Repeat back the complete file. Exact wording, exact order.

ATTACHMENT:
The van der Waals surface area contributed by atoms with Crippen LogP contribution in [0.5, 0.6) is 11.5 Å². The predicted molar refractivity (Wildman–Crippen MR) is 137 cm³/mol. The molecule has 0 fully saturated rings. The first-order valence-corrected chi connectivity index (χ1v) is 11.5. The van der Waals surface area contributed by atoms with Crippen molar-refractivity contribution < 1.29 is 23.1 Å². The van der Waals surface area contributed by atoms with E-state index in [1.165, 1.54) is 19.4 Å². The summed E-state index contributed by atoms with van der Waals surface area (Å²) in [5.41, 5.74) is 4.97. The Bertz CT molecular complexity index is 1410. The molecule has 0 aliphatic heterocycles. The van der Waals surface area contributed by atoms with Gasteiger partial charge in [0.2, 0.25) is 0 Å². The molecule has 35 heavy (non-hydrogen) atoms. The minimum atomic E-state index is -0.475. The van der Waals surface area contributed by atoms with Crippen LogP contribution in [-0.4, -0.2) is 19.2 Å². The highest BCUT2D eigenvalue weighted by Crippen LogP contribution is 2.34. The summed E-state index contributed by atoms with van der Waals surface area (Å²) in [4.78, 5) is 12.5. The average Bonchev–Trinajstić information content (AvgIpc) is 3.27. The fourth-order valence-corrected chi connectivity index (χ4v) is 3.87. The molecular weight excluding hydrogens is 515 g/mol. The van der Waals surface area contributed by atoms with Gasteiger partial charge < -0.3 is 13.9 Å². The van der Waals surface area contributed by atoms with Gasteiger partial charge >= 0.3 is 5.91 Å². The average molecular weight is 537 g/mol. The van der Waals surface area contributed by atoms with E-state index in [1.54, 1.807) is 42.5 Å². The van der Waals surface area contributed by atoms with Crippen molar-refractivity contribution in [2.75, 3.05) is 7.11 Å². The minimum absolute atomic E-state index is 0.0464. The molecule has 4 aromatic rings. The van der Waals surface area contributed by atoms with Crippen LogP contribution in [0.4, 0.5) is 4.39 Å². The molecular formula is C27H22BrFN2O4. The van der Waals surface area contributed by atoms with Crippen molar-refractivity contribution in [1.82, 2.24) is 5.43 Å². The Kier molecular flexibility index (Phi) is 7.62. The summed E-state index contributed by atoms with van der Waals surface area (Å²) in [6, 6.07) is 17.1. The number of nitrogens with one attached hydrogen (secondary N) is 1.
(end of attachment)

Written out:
The van der Waals surface area contributed by atoms with Crippen LogP contribution in [0.5, 0.6) is 11.5 Å². The predicted molar refractivity (Wildman–Crippen MR) is 137 cm³/mol. The molecule has 0 fully saturated rings. The first-order valence-corrected chi connectivity index (χ1v) is 11.5. The van der Waals surface area contributed by atoms with Crippen molar-refractivity contribution < 1.29 is 23.1 Å². The van der Waals surface area contributed by atoms with E-state index in [1.165, 1.54) is 19.4 Å². The summed E-state index contributed by atoms with van der Waals surface area (Å²) in [5.41, 5.74) is 4.97. The Bertz CT molecular complexity index is 1410. The molecule has 0 aliphatic heterocycles. The van der Waals surface area contributed by atoms with Gasteiger partial charge in [0.2, 0.25) is 0 Å². The molecule has 35 heavy (non-hydrogen) atoms. The minimum atomic E-state index is -0.475. The van der Waals surface area contributed by atoms with Crippen LogP contribution in [-0.4, -0.2) is 19.2 Å². The highest BCUT2D eigenvalue weighted by Crippen LogP contribution is 2.34. The summed E-state index contributed by atoms with van der Waals surface area (Å²) in [4.78, 5) is 12.5. The average Bonchev–Trinajstić information content (AvgIpc) is 3.27. The fourth-order valence-corrected chi connectivity index (χ4v) is 3.87. The molecular weight excluding hydrogens is 515 g/mol. The van der Waals surface area contributed by atoms with Gasteiger partial charge < -0.3 is 13.9 Å². The van der Waals surface area contributed by atoms with Gasteiger partial charge >= 0.3 is 5.91 Å². The average molecular weight is 537 g/mol. The van der Waals surface area contributed by atoms with E-state index in [1.54, 1.807) is 42.5 Å². The van der Waals surface area contributed by atoms with Crippen molar-refractivity contribution in [2.75, 3.05) is 7.11 Å². The minimum absolute atomic E-state index is 0.0464. The molecule has 4 aromatic rings. The van der Waals surface area contributed by atoms with Crippen LogP contribution in [0.4, 0.5) is 4.39 Å². The molecular formula is C27H22BrFN2O4. The van der Waals surface area contributed by atoms with Crippen molar-refractivity contribution in [1.82, 2.24) is 5.43 Å². The Kier molecular flexibility index (Phi) is 7.62. The summed E-state index contributed by atoms with van der Waals surface area (Å²) in [6, 6.07) is 17.1. The number of nitrogens with one attached hydrogen (secondary N) is 1.